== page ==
Originally the word Hades was the name of the god of the underworld in Greek mythology (his Roman counterpart was Pluto). The underworld was called “the house of Hades.” In later times the word signified the realm of the dead or the underworld. It occurs 10 times in the New Testament. As in the Old Testament, the depths of Hades are contrasted with the heights of heaven (compare Matthew 11:23 with Isaiah 7:11). At times, however, the New Testament usage of the word is imprecise. It is the abode of all the dead, and the place even Jesus went (Acts 2:27,31). Yet it is also the abode only of the ungodly dead (Revelation 20:13,14) in which the rich man is tormented in flames while the beggar Lazarus is in Abraham’s bosom (Luke 16:19–31). Hades has gates like a city; Jesus said that “the gates of Hades shall not overpower it [My church]” (Matthew 16:18).2 When faced with death Hezekiah said, “I am to enter the gates of Sheol” (Isaiah 38:10). Speaking to Job, the Lord said, “Have the gates of death been revealed to you? Or have you seen the gates of deep darkness?” (Job 38:17). Interpretations of Jesus’ statement vary, but the important idea is that Hades, which represents death, cannot prevail against the Church. This is grounded in the deliverance of Jesus from Hades (Acts 2:27,31) by His resurrection from the dead and is related to His statement that “I am … the living One, and I was dead, and behold, I am alive forevermore, and I have the keys of death and of Hades” (Revelation 1:17,18). The close affinity of Hades with death is seen in their both being personified. When the fourth seal is opened the rider of the pale green horse is Death, “and Hades was following with him” (Revelation 6:8). Later, Death and Hades give up the dead that are in them, after which they are both thrown into the lake of fire (Revelation 20:13,14). We have here a clear distinction between Hades and the lake of fire, which is synonymous with hell (Gehenna). Gehenna Gehenna is an adaptation of the Hebrew ge hinnom (valley of Hinnom). In the Old Testament it was the place of child sacrifices (2 Kings 16:3, 21:6) which Josiah destroyed (2 Kings 23:10). In Jeremiah 7:32 and 19:6,7 it is the place of God’s judgment. In apocryphal literature of intertestamental times it was spoken of as the place of punishment after the last judgment; the book of 1 Enoch has numbers of references to this. Sometimes it was equated with hell itself (2 Esdras 7:36; 2 Baruch 85:13). New Testament parallels are found in Matthew 23:15,33 and 25:41,46. Jesus referred to hell as “the furnace of fire” (Matthew 13:42,50) in which body and soul are judged (Mark 9:43,45,47,48; Matthew 10:28), but it was prepared originally for the devil and his angels (Matthew 25:41). Ultimately, Satan, demons, the beast from the abyss, the false prophet, and death and Hades will be cast into the lake of fire (Matthew 8:29; Revelation 19:20, 20:10,14,15). The fire of hell is unquenchable (Mark 9:48) and is to be avoided at all costs (Matthew 5:29,30, 18:9; Mark 9:43,45,47).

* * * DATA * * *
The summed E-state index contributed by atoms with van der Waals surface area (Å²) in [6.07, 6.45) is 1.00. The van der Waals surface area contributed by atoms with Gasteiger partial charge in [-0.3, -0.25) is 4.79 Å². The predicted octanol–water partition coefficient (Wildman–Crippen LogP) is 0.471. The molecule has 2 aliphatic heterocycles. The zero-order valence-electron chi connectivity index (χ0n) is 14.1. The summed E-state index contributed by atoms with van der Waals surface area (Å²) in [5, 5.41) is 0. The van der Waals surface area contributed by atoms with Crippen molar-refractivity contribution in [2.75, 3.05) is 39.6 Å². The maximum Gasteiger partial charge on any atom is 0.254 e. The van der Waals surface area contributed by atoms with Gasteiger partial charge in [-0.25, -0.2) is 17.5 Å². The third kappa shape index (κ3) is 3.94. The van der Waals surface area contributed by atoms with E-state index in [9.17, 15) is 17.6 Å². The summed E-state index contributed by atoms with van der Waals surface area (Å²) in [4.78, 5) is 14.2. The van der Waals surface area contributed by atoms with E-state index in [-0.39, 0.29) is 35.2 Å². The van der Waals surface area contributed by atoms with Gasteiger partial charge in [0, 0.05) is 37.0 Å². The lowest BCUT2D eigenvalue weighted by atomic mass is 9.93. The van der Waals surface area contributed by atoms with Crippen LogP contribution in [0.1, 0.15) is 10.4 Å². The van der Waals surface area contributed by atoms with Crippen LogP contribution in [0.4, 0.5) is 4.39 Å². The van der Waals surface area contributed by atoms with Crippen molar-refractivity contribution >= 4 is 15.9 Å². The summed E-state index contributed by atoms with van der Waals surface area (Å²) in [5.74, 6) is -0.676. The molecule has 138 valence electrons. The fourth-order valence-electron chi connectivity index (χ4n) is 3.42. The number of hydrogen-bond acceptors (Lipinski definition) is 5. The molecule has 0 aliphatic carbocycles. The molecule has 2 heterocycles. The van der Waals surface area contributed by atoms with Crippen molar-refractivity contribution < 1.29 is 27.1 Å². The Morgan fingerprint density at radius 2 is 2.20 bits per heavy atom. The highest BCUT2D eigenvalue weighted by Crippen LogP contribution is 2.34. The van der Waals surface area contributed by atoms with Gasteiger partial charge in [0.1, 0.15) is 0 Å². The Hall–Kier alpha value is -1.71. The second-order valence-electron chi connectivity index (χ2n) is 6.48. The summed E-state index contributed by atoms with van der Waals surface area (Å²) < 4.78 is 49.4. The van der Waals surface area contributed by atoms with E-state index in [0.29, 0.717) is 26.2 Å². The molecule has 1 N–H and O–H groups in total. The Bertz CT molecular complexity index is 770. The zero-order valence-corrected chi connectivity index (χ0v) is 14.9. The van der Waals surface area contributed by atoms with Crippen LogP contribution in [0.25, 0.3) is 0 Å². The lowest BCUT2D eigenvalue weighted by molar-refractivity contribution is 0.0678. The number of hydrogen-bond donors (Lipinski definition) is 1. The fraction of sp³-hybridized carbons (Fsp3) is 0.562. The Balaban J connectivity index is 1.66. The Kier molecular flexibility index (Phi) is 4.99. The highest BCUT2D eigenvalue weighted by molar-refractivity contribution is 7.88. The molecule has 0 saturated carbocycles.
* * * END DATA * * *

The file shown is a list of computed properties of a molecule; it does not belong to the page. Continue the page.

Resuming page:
Summary

While the Scriptures do not speak with absolute precision on some of these matters, this much is clear: Hades receives only the soul (Acts 2:27,31); Gehenna receives both soul and body (Matthew 10:28; Luke 12:5). Hades is the abode of the ungodly dead while they await their final judgment; Gehenna is the place of final judgment